U.S. Senate and House of Representatives Appeal to USTR Ron Kirk: America Needs a WTO Fisheries Subsidies Agreement
Press Release Date: July 6, 2011
A bipartisan coalition of lawmakers from the U.S. Senate and House of Representatives today urged U.S. Trade Representative Ron Kirk for renewed leadership as the World Trade Organization (WTO) considers new rules on fisheries subsidies in anticipation of its ministerial meeting in December. The members stressed that a core priority of the U.S. at the WTO must be the reduction of government subsidies responsible for driving the world’s oceans to the brink of collapse.
In a letter led by Congressmen Ron Kind (D-WI) and Dave Reichert (R-WA), and signed by 30 members of the House, the bipartisan group stated that, “U.S. leadership on this issue will demonstrate the potential the WTO holds for tackling issues of trade and the environment. We believe strong provisions to reduce and control global fisheries subsidies are a ‘must have’ for the United States at the WTO, and we ask that you ensure a timely and ambitious agreement on this issue is produced from the present negotiations.”
A letter led by Senators Rob Portman (R-OH) and Ron Wyden (D-OR), and joined by a bipartisan group of 10 senators, highlighted the urgency and consequences if the United States fails to act.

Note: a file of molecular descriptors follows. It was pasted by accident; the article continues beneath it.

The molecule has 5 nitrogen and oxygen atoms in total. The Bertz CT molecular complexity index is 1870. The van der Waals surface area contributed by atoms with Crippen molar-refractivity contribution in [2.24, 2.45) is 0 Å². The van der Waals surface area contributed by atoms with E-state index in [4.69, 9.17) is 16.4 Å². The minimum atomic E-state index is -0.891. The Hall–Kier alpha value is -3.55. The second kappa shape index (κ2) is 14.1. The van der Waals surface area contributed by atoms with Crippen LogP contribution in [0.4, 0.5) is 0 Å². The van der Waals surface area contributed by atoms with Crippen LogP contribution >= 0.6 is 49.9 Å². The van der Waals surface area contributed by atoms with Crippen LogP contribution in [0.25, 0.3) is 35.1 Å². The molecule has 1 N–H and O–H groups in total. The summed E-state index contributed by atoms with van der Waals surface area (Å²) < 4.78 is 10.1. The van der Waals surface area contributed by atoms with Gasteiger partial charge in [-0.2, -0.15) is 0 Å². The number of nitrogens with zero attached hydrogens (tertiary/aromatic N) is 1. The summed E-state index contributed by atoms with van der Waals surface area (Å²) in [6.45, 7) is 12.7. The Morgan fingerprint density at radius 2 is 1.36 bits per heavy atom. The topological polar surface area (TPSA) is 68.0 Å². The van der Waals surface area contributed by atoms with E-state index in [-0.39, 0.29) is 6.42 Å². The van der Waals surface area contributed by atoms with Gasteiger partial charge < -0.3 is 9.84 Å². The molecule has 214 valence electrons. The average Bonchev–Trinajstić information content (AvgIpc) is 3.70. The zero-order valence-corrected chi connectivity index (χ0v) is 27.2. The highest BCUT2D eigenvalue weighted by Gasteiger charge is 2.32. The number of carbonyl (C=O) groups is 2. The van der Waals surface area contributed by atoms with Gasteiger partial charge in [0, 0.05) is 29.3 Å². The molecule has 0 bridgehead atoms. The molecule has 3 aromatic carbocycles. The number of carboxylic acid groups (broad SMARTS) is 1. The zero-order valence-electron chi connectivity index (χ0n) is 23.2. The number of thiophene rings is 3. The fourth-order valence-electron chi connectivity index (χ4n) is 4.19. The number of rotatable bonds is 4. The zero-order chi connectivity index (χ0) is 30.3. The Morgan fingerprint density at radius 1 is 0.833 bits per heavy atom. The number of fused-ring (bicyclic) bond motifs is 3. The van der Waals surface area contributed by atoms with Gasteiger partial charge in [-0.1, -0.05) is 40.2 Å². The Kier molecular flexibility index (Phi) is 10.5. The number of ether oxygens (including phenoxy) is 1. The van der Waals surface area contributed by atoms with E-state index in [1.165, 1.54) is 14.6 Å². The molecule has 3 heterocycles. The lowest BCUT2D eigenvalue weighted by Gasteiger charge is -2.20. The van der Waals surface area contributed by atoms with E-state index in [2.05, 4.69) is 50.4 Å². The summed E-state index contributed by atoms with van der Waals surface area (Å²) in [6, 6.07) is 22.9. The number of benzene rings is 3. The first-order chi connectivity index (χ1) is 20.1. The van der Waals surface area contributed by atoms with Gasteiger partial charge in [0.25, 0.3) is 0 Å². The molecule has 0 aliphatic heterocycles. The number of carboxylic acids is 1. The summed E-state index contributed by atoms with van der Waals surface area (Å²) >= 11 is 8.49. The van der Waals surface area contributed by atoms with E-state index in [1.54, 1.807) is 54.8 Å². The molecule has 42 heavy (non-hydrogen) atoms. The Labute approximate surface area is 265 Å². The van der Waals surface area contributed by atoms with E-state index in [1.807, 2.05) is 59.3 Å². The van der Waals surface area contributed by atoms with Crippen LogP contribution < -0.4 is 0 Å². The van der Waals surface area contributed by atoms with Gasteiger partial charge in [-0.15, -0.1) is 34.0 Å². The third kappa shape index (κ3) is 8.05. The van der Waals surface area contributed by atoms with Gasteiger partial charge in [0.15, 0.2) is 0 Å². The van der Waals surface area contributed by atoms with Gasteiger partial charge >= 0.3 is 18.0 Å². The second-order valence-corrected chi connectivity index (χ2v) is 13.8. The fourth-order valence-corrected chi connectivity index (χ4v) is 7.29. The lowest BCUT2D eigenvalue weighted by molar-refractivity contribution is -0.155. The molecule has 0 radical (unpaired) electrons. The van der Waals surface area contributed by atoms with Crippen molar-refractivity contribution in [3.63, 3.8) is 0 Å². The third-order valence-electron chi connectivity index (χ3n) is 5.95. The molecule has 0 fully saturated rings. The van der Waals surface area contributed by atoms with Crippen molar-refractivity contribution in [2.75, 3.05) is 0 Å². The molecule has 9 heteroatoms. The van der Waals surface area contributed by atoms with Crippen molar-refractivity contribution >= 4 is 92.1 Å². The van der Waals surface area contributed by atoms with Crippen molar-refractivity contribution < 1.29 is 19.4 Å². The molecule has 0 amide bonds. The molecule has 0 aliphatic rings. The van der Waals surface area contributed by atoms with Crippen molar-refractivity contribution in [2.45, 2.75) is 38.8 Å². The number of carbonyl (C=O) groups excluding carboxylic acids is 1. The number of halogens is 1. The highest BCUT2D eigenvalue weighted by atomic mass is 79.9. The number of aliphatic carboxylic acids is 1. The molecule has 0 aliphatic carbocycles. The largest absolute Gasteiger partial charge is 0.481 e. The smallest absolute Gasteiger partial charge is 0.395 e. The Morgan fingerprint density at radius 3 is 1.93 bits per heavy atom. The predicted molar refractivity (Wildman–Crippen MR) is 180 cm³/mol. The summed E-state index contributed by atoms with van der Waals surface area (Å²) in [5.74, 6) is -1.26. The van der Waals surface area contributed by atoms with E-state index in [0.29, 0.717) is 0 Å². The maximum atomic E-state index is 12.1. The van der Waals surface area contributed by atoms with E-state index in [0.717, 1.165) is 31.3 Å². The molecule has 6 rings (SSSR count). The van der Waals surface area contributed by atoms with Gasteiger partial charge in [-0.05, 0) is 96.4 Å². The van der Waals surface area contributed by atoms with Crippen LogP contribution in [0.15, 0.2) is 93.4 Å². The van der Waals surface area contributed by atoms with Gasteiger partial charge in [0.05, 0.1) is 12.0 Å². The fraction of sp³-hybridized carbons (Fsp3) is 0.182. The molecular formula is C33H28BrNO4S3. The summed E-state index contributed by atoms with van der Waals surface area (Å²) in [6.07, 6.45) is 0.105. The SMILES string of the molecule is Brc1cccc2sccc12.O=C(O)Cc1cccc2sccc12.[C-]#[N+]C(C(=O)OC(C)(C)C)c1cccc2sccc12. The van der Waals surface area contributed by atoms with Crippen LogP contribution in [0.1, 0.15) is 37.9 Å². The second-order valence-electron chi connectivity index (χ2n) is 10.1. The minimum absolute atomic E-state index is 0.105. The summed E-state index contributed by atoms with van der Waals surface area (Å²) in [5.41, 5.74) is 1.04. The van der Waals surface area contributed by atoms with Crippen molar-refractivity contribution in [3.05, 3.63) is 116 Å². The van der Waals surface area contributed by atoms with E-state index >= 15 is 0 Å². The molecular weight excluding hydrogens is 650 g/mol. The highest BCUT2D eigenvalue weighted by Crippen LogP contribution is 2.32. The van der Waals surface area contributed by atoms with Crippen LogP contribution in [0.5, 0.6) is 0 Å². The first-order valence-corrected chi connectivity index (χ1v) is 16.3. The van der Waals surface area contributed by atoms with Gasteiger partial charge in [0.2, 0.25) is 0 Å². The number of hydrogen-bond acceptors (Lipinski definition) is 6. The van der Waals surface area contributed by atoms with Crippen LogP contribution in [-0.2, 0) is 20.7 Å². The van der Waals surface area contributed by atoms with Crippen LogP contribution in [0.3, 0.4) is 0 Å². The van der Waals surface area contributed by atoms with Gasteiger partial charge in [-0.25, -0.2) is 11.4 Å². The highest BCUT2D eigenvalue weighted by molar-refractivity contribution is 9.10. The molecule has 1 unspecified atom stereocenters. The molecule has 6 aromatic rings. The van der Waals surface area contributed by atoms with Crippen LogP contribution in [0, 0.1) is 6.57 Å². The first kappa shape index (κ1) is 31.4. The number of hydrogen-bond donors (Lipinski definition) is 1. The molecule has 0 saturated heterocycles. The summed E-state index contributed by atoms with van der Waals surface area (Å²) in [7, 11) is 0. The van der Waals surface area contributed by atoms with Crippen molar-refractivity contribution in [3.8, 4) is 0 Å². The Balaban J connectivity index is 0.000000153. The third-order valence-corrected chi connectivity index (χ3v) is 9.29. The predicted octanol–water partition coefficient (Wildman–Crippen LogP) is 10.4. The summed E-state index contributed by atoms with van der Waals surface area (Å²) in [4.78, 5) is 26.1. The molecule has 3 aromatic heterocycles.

“Commercial and recreational fisheries supply more than 2 million jobs in the United States. Subsidies unfairly disadvantage American producers and workers, and they undermine coastal communities by reducing the costs of operations for foreign fishing fleets and increasing the number, size, and power of boats competing for fish. Subsidies also undermine U.S. trade opportunities in potential export markets,” the senators wrote.
Nearly all of the world’s fish populations are severely depleted from overfishing. According to the UN Food and Agriculture Organization (FAO), 85 percent of the world’s fisheries are fully exploited, overexploited, depleted, or recovering from depletion. Many governments provide significant subsidies that push their fleets to fish longer, harder and farther away than otherwise would be possible. Destructive fisheries subsidies are estimated to be at least $16 billion annually, an amount equivalent to approximately 20 percent of the value of the world catch. The World Trade Organization (WTO) is the 153-country organization responsible for negotiating the rules governing international trade and settling related disputes. The WTO has been engaged in a dedicated negotiation on fisheries subsidies as part of its Doha trade agenda.
For more information, please visit www.cutthebait.org.